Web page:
Reference:

Lance B. Price, Marc Stegger, Henrik Hasman, Maliha Aziz, Jesper Larsen, Paal Skytt Andersen, Talima Pearson, Andrew E. Waters, Jeffrey T. Foster, James Schupp, John Gillece, Elizabeth Driebe, Cindy M. Liua, Burkhard Springer, Irena Zdovc, Antonio Battisti, Alessia Franco, Jacek Żmudzki, Stefan Schwarz, Patrick Butayej, Eric Jouy, Constanca Pomba, M. Concepción Porrero, Raymond Ruimy, Tara C. Smith, D. Ashley Robinson, J. Scott Weese, Carmen Sofia Arriola, Fangyou Yu, Frederic Laurent, Paul Keima,, Robert Skov, & Frank M. Aarestrup (2012). Staphylococcus aureus CC398: Host Adaptation and Emergence of Methicillin Resistance in Livestock mBio, 3 (1), 305-311 : 10.1128/mBio.00305-11

MRSA, Meat, and Motown

It’s been not even a month since the last paper looking at MRSA in meat, and up pops another one. So far here in the US, we’ve seen studies in Rhode Island (no MRSA found); Louisiana (MRSA found in beef and pork, but “human” types: USA100 and USA300); the recent Waters et al study sampling in California, Florida, Illinois, Washington DC, and Arizona, finding similar strains (ST8 and ST5, associated with USA300 and USA100, respectively). Now a new study has collected MRSA samples in Detroit, collecting 289 samples from 30 retail stores in the city.

For this study, they collected only beef, turkey, and chicken–a bit odd, since pork has been the meat product typically linked to MRSA to date. The paper is short on methods so it doesn’t say how the sampling was done, which is a bit frustrating as they found levels of S. aureus that were quite a bit lower than those found in the Waters paper. Unlike the Pu and Waters papers, *all* of the Detroit samples were USA300. No typing data was given for the S. aureus that were susceptible to methicillin.

There’s also something interesting about some of the USA300 isolates–they’re resistant to tetracycline. Resistance to this antibiotic is relatively rare in human S. aureus isolates, but it was found in 3 chicken samples–all a molecular type called t2031. The other isolates were resistant to erythromycin, and one was additionally resistant to ciprofloxacin and levofloxacin, suggesting (like the Waters paper) that multi-resistant S. aureus are present in our meat supply. Unfortunately, there’s no information letting us know whether these positive isolates–especially the unique t2031 strains–were from the same brands of meat product, same stores, etc.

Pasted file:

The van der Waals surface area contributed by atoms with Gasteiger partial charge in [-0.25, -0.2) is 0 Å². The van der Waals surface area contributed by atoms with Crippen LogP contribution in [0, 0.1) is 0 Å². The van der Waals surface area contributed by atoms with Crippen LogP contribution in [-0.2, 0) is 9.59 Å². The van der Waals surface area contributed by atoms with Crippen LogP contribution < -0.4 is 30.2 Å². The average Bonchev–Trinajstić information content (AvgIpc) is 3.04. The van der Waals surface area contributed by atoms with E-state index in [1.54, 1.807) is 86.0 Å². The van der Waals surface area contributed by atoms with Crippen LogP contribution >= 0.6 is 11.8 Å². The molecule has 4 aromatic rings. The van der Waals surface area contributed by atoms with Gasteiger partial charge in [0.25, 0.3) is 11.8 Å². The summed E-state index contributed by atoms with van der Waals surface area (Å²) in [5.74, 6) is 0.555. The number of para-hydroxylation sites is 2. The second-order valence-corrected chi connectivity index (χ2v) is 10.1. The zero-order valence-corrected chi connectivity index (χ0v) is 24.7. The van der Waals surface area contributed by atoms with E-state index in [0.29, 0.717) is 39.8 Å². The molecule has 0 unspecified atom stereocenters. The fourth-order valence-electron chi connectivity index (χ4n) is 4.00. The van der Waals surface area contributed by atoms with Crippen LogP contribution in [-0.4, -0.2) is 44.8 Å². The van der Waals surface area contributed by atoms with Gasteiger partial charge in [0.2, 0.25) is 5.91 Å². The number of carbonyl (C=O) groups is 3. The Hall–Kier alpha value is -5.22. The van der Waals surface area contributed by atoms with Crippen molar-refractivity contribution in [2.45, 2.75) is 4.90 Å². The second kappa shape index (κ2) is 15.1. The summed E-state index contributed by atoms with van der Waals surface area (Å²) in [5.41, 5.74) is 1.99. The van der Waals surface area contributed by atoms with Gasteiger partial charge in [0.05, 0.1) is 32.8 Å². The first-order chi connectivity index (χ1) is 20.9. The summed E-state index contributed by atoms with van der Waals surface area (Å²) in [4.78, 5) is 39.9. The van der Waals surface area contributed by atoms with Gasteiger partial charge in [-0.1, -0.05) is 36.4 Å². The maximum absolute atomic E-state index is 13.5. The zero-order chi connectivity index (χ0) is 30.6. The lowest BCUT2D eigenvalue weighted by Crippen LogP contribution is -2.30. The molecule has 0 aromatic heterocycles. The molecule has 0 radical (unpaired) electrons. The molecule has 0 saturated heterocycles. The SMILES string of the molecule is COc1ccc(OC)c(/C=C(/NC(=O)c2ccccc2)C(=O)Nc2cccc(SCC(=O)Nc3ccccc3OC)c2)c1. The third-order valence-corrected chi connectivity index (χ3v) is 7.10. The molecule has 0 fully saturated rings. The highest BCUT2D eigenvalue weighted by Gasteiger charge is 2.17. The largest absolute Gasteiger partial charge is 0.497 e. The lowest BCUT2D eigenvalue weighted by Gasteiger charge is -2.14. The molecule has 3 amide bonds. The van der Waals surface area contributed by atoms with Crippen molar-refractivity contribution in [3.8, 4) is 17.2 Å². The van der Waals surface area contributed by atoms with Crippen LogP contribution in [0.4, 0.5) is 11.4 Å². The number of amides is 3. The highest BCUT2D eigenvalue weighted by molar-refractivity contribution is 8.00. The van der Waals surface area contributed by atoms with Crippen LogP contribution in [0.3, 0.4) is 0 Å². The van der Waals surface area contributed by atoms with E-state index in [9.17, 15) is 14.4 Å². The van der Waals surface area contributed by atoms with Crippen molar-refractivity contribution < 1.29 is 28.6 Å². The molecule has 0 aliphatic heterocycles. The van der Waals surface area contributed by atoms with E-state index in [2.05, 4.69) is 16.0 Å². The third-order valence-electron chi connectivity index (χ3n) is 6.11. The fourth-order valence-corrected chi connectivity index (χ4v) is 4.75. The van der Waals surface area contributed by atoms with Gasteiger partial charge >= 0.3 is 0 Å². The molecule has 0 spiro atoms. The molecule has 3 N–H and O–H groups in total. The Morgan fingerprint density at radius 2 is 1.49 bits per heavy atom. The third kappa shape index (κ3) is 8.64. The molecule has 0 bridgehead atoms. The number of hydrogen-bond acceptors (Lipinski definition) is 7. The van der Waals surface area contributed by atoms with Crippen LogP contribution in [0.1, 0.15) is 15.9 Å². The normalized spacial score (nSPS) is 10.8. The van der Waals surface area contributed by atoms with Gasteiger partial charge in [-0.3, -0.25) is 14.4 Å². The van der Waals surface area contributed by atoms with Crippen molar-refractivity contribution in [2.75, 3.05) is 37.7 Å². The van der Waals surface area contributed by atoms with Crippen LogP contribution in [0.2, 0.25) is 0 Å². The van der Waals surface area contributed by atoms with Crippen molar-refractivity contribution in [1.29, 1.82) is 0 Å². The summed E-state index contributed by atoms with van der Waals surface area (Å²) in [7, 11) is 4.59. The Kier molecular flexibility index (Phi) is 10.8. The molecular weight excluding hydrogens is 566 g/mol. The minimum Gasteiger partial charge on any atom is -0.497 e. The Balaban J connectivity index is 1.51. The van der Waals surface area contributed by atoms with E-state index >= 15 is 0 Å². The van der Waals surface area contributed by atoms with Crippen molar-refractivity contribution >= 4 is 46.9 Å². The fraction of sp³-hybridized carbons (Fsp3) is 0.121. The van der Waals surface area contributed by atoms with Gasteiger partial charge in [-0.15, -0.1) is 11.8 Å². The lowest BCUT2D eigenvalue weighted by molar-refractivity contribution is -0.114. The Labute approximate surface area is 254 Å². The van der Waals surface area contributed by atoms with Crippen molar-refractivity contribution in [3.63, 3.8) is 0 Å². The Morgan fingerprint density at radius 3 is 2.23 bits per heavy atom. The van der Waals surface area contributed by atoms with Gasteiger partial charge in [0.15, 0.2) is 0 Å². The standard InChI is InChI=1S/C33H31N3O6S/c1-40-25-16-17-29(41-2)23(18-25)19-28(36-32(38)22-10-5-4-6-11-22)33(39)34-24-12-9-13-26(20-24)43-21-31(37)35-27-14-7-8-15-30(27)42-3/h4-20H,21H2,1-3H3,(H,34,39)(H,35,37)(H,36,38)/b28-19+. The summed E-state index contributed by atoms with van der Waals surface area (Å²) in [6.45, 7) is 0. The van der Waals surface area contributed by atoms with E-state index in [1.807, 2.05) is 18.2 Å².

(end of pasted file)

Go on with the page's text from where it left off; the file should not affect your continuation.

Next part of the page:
So what’s going on here? The authors suggest that human contamination is probably at play here, and that’s quite possible. No ST398 (“livestock-associated”) MRSA has been found yet in published papers examining U.S. meat, though Waters did find ST398 in their S. aureus which were methicillin-susceptible. That suggests that farm-origin Staph can make it through the processing chain, but is human contamination along the line a bigger issue in the U.S.? This is different than the situation in The Netherlands, where they found ST398 MRSA almost exclusively in the meat products they tested. But–the prevalence of humans carrying MRSA in that country is also much, much lower than it is in the U.S., so it may simply be an issue of relative colonization rates (more MRSA in Dutch animals versus their human population, while we may have more in American humans versus our animals–but additional surveillance would be needed to confirm that).

So what we’re left with here is another piece of the puzzle, but one that unfortunately doesn’t yet add a whole lot to the bigger picture.

Bhargava K, Wang X, Donabedian S, Zervos M, da Rocha L, Zhang Y. (2011). Methicillin-resistant Staphylococcus aureus in Retail Meat, Detroit, Michigan, USA Emerging Infectious Diseases : 10.3201/eid1706.101095

New paper: Staphylococcus aureus ST398 in a childcare worker

One of the reasons I’ve not been blogging as much over the past 2 years or so is that it’s been just insane in the lab. As I was still living off start-up funds and pilot grants, I didn’t have anyone full-time to take care of everything, so all the work has been done by myself and a handful of excellent graduate & undergrad students. Happily, some of the initial projects are wrapping up, and publications are starting to come out (I’ll be blogging about others in the coming days/weeks). One of them was published yesterday in Emerging Infectious Diseases: Livestock-associated Staphylococcus aureus in Childcare Worker. More after the jump.